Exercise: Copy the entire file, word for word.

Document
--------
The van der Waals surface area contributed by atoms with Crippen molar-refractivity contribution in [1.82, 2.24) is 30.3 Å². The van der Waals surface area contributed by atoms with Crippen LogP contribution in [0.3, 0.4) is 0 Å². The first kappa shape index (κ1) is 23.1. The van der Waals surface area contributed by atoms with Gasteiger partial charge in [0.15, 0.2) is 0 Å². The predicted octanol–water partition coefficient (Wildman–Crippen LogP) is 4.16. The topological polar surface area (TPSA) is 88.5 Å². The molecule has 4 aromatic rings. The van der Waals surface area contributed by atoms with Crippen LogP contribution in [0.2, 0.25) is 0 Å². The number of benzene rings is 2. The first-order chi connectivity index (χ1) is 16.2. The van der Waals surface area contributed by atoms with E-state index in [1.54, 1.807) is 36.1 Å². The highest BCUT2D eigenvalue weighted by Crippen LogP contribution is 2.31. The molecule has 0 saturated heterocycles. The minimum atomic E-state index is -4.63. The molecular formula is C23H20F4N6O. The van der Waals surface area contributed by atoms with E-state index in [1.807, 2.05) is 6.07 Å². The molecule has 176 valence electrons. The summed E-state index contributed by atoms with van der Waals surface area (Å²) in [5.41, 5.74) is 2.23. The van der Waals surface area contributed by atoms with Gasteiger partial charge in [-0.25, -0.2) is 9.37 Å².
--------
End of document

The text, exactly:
The van der Waals surface area contributed by atoms with Crippen molar-refractivity contribution in [1.82, 2.24) is 30.3 Å². The van der Waals surface area contributed by atoms with Crippen LogP contribution in [0.3, 0.4) is 0 Å². The first kappa shape index (κ1) is 23.1. The van der Waals surface area contributed by atoms with Gasteiger partial charge in [0.15, 0.2) is 0 Å². The predicted octanol–water partition coefficient (Wildman–Crippen LogP) is 4.16. The topological polar surface area (TPSA) is 88.5 Å². The molecule has 4 aromatic rings. The van der Waals surface area contributed by atoms with Crippen LogP contribution in [0.2, 0.25) is 0 Å². The number of benzene rings is 2. The first-order chi connectivity index (χ1) is 16.2. The van der Waals surface area contributed by atoms with E-state index in [1.54, 1.807) is 36.1 Å². The highest BCUT2D eigenvalue weighted by Crippen LogP contribution is 2.31. The molecule has 0 saturated heterocycles. The minimum atomic E-state index is -4.63. The molecular formula is C23H20F4N6O. The van der Waals surface area contributed by atoms with E-state index in [1.807, 2.05) is 6.07 Å². The molecule has 176 valence electrons. The summed E-state index contributed by atoms with van der Waals surface area (Å²) in [5.41, 5.74) is 2.23. The van der Waals surface area contributed by atoms with Gasteiger partial charge in [-0.25, -0.2) is 9.37 Å².